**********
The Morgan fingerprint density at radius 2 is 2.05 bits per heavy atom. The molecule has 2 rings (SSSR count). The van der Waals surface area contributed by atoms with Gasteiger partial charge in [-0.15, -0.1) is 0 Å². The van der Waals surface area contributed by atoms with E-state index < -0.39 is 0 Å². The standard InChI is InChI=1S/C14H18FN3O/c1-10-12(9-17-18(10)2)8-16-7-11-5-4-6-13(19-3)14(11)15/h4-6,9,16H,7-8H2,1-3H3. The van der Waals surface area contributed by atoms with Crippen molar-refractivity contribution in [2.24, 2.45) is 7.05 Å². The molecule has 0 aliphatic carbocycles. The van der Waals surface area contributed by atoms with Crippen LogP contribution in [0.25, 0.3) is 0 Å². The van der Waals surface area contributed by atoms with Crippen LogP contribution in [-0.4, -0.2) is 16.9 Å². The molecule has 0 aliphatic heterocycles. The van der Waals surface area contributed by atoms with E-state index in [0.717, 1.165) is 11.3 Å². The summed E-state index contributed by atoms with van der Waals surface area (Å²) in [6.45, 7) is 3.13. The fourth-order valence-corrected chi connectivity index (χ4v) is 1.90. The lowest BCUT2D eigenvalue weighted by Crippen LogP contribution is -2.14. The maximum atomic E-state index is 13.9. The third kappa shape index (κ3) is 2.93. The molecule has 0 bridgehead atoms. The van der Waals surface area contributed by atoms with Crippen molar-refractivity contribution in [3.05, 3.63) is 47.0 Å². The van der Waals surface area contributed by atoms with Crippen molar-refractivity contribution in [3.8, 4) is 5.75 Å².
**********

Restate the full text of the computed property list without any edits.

The Morgan fingerprint density at radius 2 is 2.05 bits per heavy atom. The molecule has 2 rings (SSSR count). The van der Waals surface area contributed by atoms with Gasteiger partial charge in [-0.15, -0.1) is 0 Å². The van der Waals surface area contributed by atoms with E-state index < -0.39 is 0 Å². The standard InChI is InChI=1S/C14H18FN3O/c1-10-12(9-17-18(10)2)8-16-7-11-5-4-6-13(19-3)14(11)15/h4-6,9,16H,7-8H2,1-3H3. The van der Waals surface area contributed by atoms with Crippen molar-refractivity contribution in [2.24, 2.45) is 7.05 Å². The molecule has 0 aliphatic carbocycles. The van der Waals surface area contributed by atoms with Crippen LogP contribution in [0.25, 0.3) is 0 Å². The van der Waals surface area contributed by atoms with Crippen LogP contribution in [-0.4, -0.2) is 16.9 Å². The molecule has 0 aliphatic heterocycles. The van der Waals surface area contributed by atoms with E-state index in [0.717, 1.165) is 11.3 Å². The summed E-state index contributed by atoms with van der Waals surface area (Å²) in [6.45, 7) is 3.13. The fourth-order valence-corrected chi connectivity index (χ4v) is 1.90. The lowest BCUT2D eigenvalue weighted by Crippen LogP contribution is -2.14. The maximum atomic E-state index is 13.9. The third kappa shape index (κ3) is 2.93. The molecule has 0 bridgehead atoms. The van der Waals surface area contributed by atoms with Crippen molar-refractivity contribution in [3.05, 3.63) is 47.0 Å². The van der Waals surface area contributed by atoms with Crippen molar-refractivity contribution in [3.8, 4) is 5.75 Å².